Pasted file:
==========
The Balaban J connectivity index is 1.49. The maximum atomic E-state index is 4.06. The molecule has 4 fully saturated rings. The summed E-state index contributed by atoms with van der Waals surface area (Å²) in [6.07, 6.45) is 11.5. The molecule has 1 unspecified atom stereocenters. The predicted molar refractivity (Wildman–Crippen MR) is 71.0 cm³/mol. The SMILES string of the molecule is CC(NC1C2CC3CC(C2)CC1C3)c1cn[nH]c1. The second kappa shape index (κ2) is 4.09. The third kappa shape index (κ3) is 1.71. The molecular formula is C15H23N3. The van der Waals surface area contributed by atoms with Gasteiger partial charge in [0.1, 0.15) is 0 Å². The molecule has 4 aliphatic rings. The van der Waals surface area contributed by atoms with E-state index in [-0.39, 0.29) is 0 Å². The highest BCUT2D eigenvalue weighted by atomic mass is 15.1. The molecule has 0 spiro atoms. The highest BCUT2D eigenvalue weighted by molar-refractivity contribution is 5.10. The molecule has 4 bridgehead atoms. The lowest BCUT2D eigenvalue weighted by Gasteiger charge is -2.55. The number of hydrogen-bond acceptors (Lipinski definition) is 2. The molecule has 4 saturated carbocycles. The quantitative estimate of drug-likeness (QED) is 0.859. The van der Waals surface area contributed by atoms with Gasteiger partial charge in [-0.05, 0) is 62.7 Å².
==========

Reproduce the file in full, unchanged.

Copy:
The Balaban J connectivity index is 1.49. The maximum atomic E-state index is 4.06. The molecule has 4 fully saturated rings. The summed E-state index contributed by atoms with van der Waals surface area (Å²) in [6.07, 6.45) is 11.5. The molecule has 1 unspecified atom stereocenters. The predicted molar refractivity (Wildman–Crippen MR) is 71.0 cm³/mol. The SMILES string of the molecule is CC(NC1C2CC3CC(C2)CC1C3)c1cn[nH]c1. The second kappa shape index (κ2) is 4.09. The third kappa shape index (κ3) is 1.71. The molecular formula is C15H23N3. The van der Waals surface area contributed by atoms with Gasteiger partial charge in [0.1, 0.15) is 0 Å². The molecule has 4 aliphatic rings. The van der Waals surface area contributed by atoms with E-state index in [-0.39, 0.29) is 0 Å². The highest BCUT2D eigenvalue weighted by atomic mass is 15.1. The molecule has 0 spiro atoms. The highest BCUT2D eigenvalue weighted by molar-refractivity contribution is 5.10. The molecule has 4 bridgehead atoms. The lowest BCUT2D eigenvalue weighted by Gasteiger charge is -2.55. The number of hydrogen-bond acceptors (Lipinski definition) is 2. The molecule has 4 saturated carbocycles. The quantitative estimate of drug-likeness (QED) is 0.859. The van der Waals surface area contributed by atoms with Gasteiger partial charge in [-0.05, 0) is 62.7 Å².